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 Post subject: Re: Hashbrowns
PostPosted: April 26th, 2012, 11:00 am 
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Location: calgary
I found a recipe for dehydrating hash browns that calls for grating the raw potatoes then blanching them before dehydrating,works good tastes good but pointy little ends poke through the vacuum bags lol


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 Post subject: Re: Hashbrowns
PostPosted: April 26th, 2012, 5:38 pm 
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Blanching is a great idea, as this would precook the potatoes, and they would just need to be heated (browned) before eating.

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 Post subject: Re: Hashbrowns
PostPosted: May 3rd, 2012, 12:41 pm 
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Joined: January 9th, 2005, 12:53 pm
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Location: Beauval, Sk.
Dehydrated hashbrowns are a staple on our remote trips. It's a simple matter to dehydrate the frozen ones from the supermarket, easy to rehydrate, keep well, they are light, can be "flavored" as much or as little as you like, go with any meal if you are craving potatoes and can be used as a filler or thickener for soups and stews.


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 Post subject: Re: Hashbrowns
PostPosted: May 27th, 2012, 8:25 am 
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Location: Winnipeg
I just take a couple of potatoes with me and cook them up fresh. Way better. I have a hard time imagining how you would rehydrate the frozen ones without them ending up as mush? I do dehydrate some veggies for prepacked stews and chili and the like but have gotten away from that with potatoes. I will have to try again to see if I can achieve better results.


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 Post subject: Re: Hashbrowns
PostPosted: May 27th, 2012, 2:10 pm 
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Location: Guelph, ON
It is easy to make your own hash browns from fresh potatoes. You need to be able to shred them. I usually peel them, shred them and then rinse them placing them in a double boiler arrangement and blanch them for several minutes until they are almost cooked, rinse again and dehydrate.Rinsing removes a lot of the starch, which I don't necessarily need. But the starch is what helps them to brown quickly in your fry pan.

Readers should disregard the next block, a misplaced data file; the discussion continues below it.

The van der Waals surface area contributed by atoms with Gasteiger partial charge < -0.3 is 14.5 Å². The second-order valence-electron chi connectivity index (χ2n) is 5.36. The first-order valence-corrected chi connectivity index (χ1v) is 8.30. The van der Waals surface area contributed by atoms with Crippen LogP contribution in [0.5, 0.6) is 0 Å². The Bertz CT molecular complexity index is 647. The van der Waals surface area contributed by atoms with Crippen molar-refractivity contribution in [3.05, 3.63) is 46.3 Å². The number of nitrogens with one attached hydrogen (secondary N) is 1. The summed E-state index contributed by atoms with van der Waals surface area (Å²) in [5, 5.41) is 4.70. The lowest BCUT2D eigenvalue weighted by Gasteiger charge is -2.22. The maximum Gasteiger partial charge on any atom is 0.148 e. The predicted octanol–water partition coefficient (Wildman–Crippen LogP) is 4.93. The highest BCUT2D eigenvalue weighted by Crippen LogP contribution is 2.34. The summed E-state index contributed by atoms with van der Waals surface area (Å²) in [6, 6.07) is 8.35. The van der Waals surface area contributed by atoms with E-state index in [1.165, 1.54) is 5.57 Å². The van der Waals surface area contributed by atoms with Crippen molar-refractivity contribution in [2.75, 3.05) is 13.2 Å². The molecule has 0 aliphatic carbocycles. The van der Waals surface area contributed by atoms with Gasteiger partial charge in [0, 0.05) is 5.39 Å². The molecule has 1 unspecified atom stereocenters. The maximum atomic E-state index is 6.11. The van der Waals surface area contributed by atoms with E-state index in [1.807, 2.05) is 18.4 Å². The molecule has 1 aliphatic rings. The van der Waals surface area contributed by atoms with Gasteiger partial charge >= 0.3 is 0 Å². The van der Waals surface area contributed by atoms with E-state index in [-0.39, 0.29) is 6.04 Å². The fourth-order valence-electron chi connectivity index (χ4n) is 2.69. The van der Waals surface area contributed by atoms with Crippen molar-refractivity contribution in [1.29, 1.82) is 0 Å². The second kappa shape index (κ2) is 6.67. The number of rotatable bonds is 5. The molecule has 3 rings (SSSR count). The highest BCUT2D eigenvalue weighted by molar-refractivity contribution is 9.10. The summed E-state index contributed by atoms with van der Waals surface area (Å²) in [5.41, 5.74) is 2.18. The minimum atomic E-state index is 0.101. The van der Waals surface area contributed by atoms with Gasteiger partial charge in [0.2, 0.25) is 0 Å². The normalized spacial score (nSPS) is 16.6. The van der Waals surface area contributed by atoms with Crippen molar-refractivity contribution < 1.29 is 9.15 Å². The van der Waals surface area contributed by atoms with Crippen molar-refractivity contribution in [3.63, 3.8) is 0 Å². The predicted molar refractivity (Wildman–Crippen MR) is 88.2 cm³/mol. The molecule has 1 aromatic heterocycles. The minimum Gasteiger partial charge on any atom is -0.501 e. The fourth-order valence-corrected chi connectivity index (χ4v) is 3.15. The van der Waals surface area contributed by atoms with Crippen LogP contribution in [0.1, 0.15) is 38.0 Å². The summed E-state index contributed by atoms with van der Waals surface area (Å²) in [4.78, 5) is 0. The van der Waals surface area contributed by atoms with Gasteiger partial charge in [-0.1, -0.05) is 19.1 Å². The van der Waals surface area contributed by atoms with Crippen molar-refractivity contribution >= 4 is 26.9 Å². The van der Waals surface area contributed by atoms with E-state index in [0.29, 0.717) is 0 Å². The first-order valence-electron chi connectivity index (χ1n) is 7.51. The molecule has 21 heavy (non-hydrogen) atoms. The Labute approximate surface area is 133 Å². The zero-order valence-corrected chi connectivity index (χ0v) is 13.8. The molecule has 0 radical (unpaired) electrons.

When dried the pointy things do puncture the zip lock bags, as woodenkayak mentioned.

I use them mostly for breakfast, ~25g dry /person and I sometimes add dried onions to the bag ( 10g) when packaging. In camp you can either add them to your fyring pan with water and boil to rehydrate then add some oil and fry or if you are lucky to have your act together, (actually remember that you are going to use them in the early morning ) bring along a Nalgene jar and put them into that the night before with some water and they are ready to fry up in the morning. ( saves fuel).They make a great addtion to breakfast, with bacon and eggs, but you can also use them in one pot stews , and other similar dishes.


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 Post subject: Re: Hashbrowns
PostPosted: May 23rd, 2013, 8:58 pm 
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Joined: March 15th, 2006, 2:45 pm
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Location: Northern Wisconsin
Why dehydrate something you can buy in the store already dehydrated, unless you're worried about additives? Betty Crocker also has dehydrated hash browns in a box right next to the au gratin potatoes, which are also great for camping. We also buy the packets of flavored mashed potatoes.